The line-up for the Mk4 Mini due at the end of the decade is likely to have just five models as BMW refocuses the brand
11 February 2014

The fourth-generation Mini family will be limited to just "four or five hero cars", according to Peter Schwarzenbauer, BMW board member for Mini and Rolls-Royce.

Speaking at the recent Detroit motor show, Schwarzenbauer suggested that the Mini line-up could be reduced from the six or seven models planned for the third-generation range in the fourth-gen line-up due at the end of the decade. He also said he would like to see the styling of future Mini models to change to have much greater differentiation.

His surprise intervention came just days before the international launch of the new Mk3 Mini. He said BMW had to be “sensitive about the number of variants and about size. It is better to go in a different direction to concentrate on doing less but better”.

Schwarzenbauer’s outline plan involves further improving the design and build quality of the Mk4 Mini range over that of the Mk3, achieved by concentrating Mini’s research and development spending on a smaller number of models.

Schwarzenbauer would also like to see a small Mini design studio based in London. The current Mini design team is in based in Munich, and it is thought that the only British members who work there are in the clay modelling division. Indeed, the success of Nissan’s London-based design team — responsible for the Qashqai and Juke — has been noted by the rest of industry. Nissan’s Infiniti brand is also about to open a London studio.

Autocar understands that some BMW strategists are concerned that the Mini has strayed too far from its roots and that some models — particularly the new JCW concept — have become parodies of the original Cooper. 

Schwarzenbauer’s ‘hero cars' appear to be a three-door hatch, a convertible sister car and a proper SUV. “Each model must be a hero in its own market and have the trademark personality, style and go-kart handling,” he said.

Schwarzenbauer revealed that he could foresee Mini models up to 4.5 metres long, some 30cm longer than today’s Countryman. A big Mini SUV could arrive in 2017 and mark the first expression of this strategy.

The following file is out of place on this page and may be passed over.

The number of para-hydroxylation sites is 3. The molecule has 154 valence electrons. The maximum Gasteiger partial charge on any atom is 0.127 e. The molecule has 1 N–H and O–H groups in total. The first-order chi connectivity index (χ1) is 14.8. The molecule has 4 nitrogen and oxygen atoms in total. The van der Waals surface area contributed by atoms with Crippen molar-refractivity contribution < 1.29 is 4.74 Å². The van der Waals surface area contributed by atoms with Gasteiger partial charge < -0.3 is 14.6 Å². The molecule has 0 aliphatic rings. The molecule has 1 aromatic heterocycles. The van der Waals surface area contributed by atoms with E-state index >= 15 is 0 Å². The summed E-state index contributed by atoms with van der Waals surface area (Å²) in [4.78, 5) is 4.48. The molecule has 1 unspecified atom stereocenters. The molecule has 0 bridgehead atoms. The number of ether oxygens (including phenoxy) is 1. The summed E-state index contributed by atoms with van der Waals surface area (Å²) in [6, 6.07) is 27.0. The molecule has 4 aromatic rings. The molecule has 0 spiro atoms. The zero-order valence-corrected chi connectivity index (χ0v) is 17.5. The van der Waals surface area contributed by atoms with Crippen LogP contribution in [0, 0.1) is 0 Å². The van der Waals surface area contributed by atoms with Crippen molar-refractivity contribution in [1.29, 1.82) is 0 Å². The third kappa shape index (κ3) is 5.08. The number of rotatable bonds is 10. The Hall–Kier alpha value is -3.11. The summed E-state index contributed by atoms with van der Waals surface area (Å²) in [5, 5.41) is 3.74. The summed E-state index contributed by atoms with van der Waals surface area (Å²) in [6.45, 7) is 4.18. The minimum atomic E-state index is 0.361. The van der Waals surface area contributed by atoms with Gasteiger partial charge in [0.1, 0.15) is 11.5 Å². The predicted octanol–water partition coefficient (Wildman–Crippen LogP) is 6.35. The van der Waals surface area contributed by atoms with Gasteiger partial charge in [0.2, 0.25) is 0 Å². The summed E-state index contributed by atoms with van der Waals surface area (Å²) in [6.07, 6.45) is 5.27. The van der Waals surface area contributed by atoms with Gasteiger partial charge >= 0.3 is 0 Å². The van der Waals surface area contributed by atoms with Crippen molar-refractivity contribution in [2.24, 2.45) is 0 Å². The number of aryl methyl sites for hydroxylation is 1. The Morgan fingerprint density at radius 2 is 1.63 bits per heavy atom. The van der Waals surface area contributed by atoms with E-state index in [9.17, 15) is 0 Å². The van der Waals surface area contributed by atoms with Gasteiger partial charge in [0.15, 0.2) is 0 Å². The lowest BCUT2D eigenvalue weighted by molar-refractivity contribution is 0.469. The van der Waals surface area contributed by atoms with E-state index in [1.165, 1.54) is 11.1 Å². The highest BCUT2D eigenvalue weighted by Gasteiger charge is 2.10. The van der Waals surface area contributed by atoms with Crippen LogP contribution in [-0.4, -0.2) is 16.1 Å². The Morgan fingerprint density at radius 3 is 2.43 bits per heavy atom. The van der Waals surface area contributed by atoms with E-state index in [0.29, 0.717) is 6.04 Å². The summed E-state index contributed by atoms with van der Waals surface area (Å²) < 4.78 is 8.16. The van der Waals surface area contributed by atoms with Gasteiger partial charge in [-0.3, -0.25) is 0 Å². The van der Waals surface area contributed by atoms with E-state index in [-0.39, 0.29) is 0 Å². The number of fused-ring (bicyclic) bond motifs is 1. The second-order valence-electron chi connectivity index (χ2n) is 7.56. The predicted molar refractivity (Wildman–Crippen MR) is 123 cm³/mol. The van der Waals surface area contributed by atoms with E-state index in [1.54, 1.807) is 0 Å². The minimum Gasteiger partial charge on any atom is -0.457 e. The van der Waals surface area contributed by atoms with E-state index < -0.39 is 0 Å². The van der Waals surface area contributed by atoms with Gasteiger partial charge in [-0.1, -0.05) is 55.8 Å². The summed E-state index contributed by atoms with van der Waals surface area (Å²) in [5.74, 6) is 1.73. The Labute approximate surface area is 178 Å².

This new strategy could also result in Mini moving upmarket and away from its current pricing strategy. A hatchback to compete in the Volkswagen Golf class, priced from about £17,000, is possible. Higher-priced Minis also make more sense economically because production is in the UK, which has relatively high manufacturing costs. 

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Comments
11

11 February 2014
May I suggest the whole concept of minimalism be explained to BMW?

11 February 2014
Would much prefer a lightweight (as in 200kg + lighter then the new 2014 Mini Cooper) 4-seater Mini-Mini / Minitre variant whose size and engine displacement overlaps the Kei Car and City Car segments, powered by sub-1.0 versions of the 3-cylinder 1.5 turbocharged petrol and diesel units. Especially since BMW are more or less planning to have the next Bini extended to include a Golf-rival.

ATS

11 February 2014
Instead of a smaller range, why not just a smaller car?

11 February 2014
"Autocar understands that some BMW strategists are concerned that the Mini has strayed too far from its roots and that some models — particularly the new JCW concept — have become parodies of the original Cooper. " Ahh, good old British understatement.

11 February 2014
Is this a first - a car that's out-of-date before its official launch?

11 February 2014
The mini is a brand, it is not just a car any more. The sooner you people get used to it the better. BMW is running a business. There are plenty of people who like what they are doing and buy the cars. Enough of this anti German business. Dont like it by something else.

11 February 2014
I like the idea of a simplified Mini range, though would prefer the continuation of the Clubman over any SUV but to start talking about the Mk4 MINI at the time of the MK3 launch seems incredibly naive and unnecessary. If I was on the BMW board I'd haul him in a for a serious talking to (that's the polite forum friendly version).

11 February 2014
Perhaps BMW could give us a much smaller car ,they should phone Gordon Murray I am sure he could tell them what to do.

11 February 2014
I can understand, or accept, a MINI-badged Golf rival more than the Countryman but when it accounts for a third of MINI sales you know it isn't going anywhere. The MINI Golf (that name would actually work!) would make an interesting addition to that market, you could have a real option-fest along with the 1 Series, the A3 and the A-Class.


11 February 2014
No arguing with the claim that Mini has strayed too far from its roots - pretty self-evident I would have said, given the current line-up. However, given they seek to return the brand to said roots I'm surprised there's no mention of the Rocketman concept they had on display at the London Olympics and Paralympics (among others), which was not only smaller than the current Mini but very popular as well. Putting a variant of that into production would certainly do some good in steering the brand back into line.

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